Malaysia, West Coast of Borneo
19 September 2015 | Kuching/Santubong
Kuching, in Malaysian means "cat" but in the city of Kuching, there are only a few cat statues in the middle of roundabouts and very few live alley cats.
Borneo. The name has that wild air to it; pigmy head hunters, wild men, jungles. I googled "wild man of Borneo", terms I remember from movies my parents and grandparents had watched. Actually there were two wild men from Borneo, but in reality they were two dwarfs from Massachusetts that a carnival promoter had dressed up in furs and primeval garb, waving long spears. But who would ever catch on; who has ever been to Borneo, especially in our grandparents day?
Indonesia, on the east, and Malaysia, on the west, share the island of Borneo. From either country, you can venture inland or up narrow tributaries to marshes full of large crocodiles, exotic proboscis monkeys, the parochial orangutan, bearded wild boar and all sorts of other unique animals. Fortunately the natives are friendly. Conveniently, the language in Malaysia is as similar to Indonesian as American is to British or Australian. After 7 months wandering through Indonesia, we did what we could to pick up rudiments of that language so now we get two languages for the effort of one.
We were happy to put Indonesia over the horizon on our stern. Bali was a bust. The yacht agent at the neighboring island of Lombok and her coconspirator customs man, were combing our ships papers looking for any questionable marks for which to hold us ransom. But we held our ground and left town without bending to their corruption. But what a surprise clearing into the small country of Malaysia. The customs, immigration and harbormaster were all happy to have us enter their country. When seeing we are from the U.S., they would always exclaim "America, Obama!". Everything happened so fast, so friendly, so uncorrupted, with a minimum of paperwork, we thought something had to be wrong, which might cause us problems later on. We had forgotten how a modern country works. In fact, they didn't even ask for our clearance papers from Indonesia, the papers we had such a difficult time getting. Finally, we arrived in the land of educated people, normality.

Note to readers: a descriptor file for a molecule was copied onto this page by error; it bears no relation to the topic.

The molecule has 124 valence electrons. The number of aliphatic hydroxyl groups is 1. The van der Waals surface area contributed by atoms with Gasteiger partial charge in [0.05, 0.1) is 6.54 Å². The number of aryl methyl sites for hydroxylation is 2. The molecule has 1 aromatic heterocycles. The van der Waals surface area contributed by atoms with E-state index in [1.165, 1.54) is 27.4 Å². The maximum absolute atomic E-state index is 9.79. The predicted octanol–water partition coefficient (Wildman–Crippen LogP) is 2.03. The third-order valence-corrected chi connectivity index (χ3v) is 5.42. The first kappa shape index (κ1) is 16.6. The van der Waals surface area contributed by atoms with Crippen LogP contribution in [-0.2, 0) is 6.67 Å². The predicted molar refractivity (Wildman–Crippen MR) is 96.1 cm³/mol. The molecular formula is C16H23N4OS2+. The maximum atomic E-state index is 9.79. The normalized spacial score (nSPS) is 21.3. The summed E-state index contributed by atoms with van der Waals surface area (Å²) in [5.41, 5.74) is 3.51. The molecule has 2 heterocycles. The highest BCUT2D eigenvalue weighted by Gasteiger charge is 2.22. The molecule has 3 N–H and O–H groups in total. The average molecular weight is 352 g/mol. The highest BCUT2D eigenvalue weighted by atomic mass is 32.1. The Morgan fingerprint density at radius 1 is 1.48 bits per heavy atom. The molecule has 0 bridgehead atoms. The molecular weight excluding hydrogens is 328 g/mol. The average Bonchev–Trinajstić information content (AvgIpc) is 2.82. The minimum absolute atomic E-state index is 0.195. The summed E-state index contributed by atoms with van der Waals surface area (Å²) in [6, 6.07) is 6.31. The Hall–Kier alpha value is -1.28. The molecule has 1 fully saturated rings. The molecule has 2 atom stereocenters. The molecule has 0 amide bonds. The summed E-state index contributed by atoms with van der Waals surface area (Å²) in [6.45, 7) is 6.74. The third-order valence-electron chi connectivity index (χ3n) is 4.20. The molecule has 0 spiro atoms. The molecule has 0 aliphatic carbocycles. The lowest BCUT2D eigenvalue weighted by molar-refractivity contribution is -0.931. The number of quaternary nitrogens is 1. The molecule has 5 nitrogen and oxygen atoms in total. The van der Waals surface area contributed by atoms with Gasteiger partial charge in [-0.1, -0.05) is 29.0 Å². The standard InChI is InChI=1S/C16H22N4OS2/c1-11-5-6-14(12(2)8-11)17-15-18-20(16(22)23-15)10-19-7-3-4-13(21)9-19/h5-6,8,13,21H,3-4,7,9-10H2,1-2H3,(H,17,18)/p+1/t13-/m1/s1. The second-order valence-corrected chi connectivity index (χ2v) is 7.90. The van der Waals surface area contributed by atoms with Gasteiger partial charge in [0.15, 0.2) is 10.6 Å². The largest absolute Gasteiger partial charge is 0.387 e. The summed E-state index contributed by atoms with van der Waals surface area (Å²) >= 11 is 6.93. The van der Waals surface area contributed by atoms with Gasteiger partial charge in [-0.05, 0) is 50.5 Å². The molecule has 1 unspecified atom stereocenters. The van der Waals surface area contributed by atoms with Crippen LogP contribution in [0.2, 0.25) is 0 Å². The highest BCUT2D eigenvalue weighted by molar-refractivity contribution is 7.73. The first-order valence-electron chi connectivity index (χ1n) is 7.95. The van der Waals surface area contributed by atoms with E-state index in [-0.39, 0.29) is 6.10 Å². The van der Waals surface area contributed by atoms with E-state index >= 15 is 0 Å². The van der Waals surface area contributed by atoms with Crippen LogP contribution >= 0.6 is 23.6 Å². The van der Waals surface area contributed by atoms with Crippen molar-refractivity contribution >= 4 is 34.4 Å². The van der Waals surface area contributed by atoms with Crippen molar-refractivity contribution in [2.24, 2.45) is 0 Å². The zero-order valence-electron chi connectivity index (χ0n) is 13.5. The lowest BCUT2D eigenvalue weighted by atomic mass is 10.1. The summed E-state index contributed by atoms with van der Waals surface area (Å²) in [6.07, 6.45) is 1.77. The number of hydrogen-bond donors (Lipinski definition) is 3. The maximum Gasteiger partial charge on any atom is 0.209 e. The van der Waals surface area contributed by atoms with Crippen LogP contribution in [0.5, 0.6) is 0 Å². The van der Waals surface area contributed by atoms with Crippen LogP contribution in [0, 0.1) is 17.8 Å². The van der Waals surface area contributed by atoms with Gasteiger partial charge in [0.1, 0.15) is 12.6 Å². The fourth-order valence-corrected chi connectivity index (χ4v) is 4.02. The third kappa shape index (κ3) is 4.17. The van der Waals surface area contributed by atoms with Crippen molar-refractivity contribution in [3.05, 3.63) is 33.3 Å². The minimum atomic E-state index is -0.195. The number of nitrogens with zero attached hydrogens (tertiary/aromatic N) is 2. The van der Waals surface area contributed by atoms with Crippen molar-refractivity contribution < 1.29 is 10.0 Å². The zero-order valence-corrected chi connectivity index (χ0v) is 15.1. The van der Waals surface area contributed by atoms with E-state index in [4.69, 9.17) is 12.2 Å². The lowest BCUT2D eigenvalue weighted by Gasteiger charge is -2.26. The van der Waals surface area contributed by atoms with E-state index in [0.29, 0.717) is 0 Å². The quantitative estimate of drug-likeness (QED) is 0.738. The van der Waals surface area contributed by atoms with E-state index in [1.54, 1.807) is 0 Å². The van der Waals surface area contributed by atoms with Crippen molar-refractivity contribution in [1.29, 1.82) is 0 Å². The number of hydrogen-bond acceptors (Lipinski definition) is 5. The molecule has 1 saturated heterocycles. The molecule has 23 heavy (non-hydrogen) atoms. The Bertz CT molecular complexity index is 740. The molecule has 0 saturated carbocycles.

And a modern country it is. The city of Kuching is as nice as any Australian or American small city, complete with divided 4 lane roads and long lines of rush hour traffic in the morning and evenings. New cars and SUVs were bumper to bumper. There are motorcycles, but not the heavy swarms that move more like herds clogging roads in other countries. This attests to the wealth of Malaysia. Oil rigs near shore and oil terminals on land help to finance the upscale lifestyle. Kuching in Malaysian means "cat". There are a couple cat statues around the city, and of no great interest, a cat museum, but very few live cats roam around. No one really knows how the city wound up with its name but it is thought that an early native word was mistaken for "kuching" and when the Europeans arrived, and stayed, "Kuching" stuck.
We were anchored just inside of a muddy river at Santubang, 25 easy driving miles into the country. So we had country living with easy access to the big city via an inexpensive shuttle van that traveled the route several times a day. And to make it even better, one of the wealthiest people in Malaysia owns water front property where he operates a fish farming enterprise. His floating docks are there for visiting cruisers to tie their dinghies to and have free access to the water faucets. Anywhere else we have been in the world, someone would have been charging a significant day rate. The city water at the dock and throughout Malaysia, is healthy to drink which is quite unlike all of Indonesia and most other island nations we have visited in the Pacific.
Our first days in the Santubong and Kuching area of Malaysia gave us a big boost to our cruising attitudes, which had soured in our final days in Indonesia.
There was no shortage of activities in the Kuching area. National Parks are important to the Malaysians and they take conservation as seriously as the Americans and Australians. There were mountains to climb, park trails to explore, rare flowers and animals to spy, crocodiles and very venomous snakes to avoid and cultural events to participate in. Since Brick House was the only boat anchored in Santubong, and it would be two weeks before other cruising friends would drop anchor nearby, Rebecca and I sailed off to not so distant parks to start our explorations of the sights of Malaysia.